Jump to content

What did your grandparents do for a living?
Who has the most interesting occupations to share


  • Please log in to reply
164 replies to this topic

#1 Balto1

Posted 20 February 2012 - 09:20 AM

Continuing on the grandparents theme.... Let's see whose GPs had the most interesting occupation. Any mercenaries, silent screen actors, ladies of the night out there, etc etc .

Maternal GPs- wheat farmers
Paternal GPs- beef farmers

I don't think mine are going to win in the interesting stakes. But they had hard-working but happy lives.

#2 PixieVee

Posted 20 February 2012 - 09:23 AM

On the maternal side my grandfather was an engineer and my grandmother never worked.

On the paternal side I have no idea, they died 20 or more years before I was born and my dad doesn't really talk about them.

#3 Angelot

Posted 20 February 2012 - 09:24 AM

My maternal grandfather ran a sugar estate (his wife didn't work).

My paternal grandfather did a variety of things, including being a boilermaker in the merchant navy, and a lighthouse keeper.  His wife was a nurse.

#4 ubermum

Posted 20 February 2012 - 09:25 AM

My maternal grandmother was a seamstress. One of her jobs was sewing shrouds for funerals. She also worked in a brewery for a long time.
My maternal grandfather was a carpenter and joiner.
My paternal grandparents were dairy farmers.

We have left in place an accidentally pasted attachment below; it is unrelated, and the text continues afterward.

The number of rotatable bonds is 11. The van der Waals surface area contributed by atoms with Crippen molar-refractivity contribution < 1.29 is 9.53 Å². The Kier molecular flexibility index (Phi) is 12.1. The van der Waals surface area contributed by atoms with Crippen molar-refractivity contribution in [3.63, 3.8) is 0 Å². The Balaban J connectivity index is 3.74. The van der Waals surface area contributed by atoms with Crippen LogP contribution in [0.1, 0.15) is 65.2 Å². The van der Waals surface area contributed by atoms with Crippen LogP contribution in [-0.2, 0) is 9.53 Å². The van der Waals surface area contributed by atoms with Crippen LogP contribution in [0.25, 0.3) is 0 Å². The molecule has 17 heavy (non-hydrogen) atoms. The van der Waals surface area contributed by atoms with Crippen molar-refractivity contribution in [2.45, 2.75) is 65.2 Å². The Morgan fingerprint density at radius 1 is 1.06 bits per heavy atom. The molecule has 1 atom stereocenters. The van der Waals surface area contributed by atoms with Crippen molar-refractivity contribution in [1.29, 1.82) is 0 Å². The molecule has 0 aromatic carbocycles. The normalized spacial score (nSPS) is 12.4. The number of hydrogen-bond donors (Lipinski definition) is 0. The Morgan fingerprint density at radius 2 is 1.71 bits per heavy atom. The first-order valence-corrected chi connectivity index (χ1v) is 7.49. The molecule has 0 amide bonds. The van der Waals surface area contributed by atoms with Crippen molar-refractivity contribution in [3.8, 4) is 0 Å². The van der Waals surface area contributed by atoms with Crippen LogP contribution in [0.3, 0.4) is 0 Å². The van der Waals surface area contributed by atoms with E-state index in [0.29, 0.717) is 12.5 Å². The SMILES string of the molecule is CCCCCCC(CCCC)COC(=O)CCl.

#5 haras1972

Posted 20 February 2012 - 09:25 AM

my dad's parents owned a general store in the middle of nowhere in Gippsland.

my mum's parents - my grandmother didn't work, and my grandpa was a tram driver.

#6 Elemenopee

Posted 20 February 2012 - 09:25 AM

At 5 foot and a 1/4 inch, my grandpa did very well as a jockey. Later, after he had been to WW2, he worked the family farm, and would break in the wild horses that roamed it.

#7 Chelara

Posted 20 February 2012 - 09:25 AM

Mums dad, jeweller and watchmaker. Mums mum, hairdresser. Bth had their own businesses and 5 kids including twins.

Dads family were farmers, orchard I think. 9 children.

#8 rainycat

Posted 20 February 2012 - 09:26 AM

My Grandad ran a foundry.  My Grandma didn't work.

#9 geckosrule

Posted 20 February 2012 - 09:27 AM

Paternal grandfather.........cattle farmer
Paternal grandmother........ran the household and did all the accounts for the farm


Maternal grandfather.......bookie
Maternal grandmother......corner shop owner

#10 Carmen02

Posted 20 February 2012 - 09:28 AM

my grandpa worked for the council doing odd jobs like lawn mowing and all that, my grandma didnt work...my grandparents on dads side never knew them

#11 ubermum

Posted 20 February 2012 - 09:29 AM

QUOTE (PixieVee @ 20/02/2012, 10:23 AM) <{POST_SNAPBACK}>
On the maternal side ......my grandmother never worked.

QUOTE (Ange Vert @ 20/02/2012, 10:24 AM) <{POST_SNAPBACK}>
My maternal grandfather ran a sugar estate (his wife didn't work).


I bet that both of those women worked their butts off....they just didn't get paid a wage for it. I would have hated to have run a household 50 odd years ago.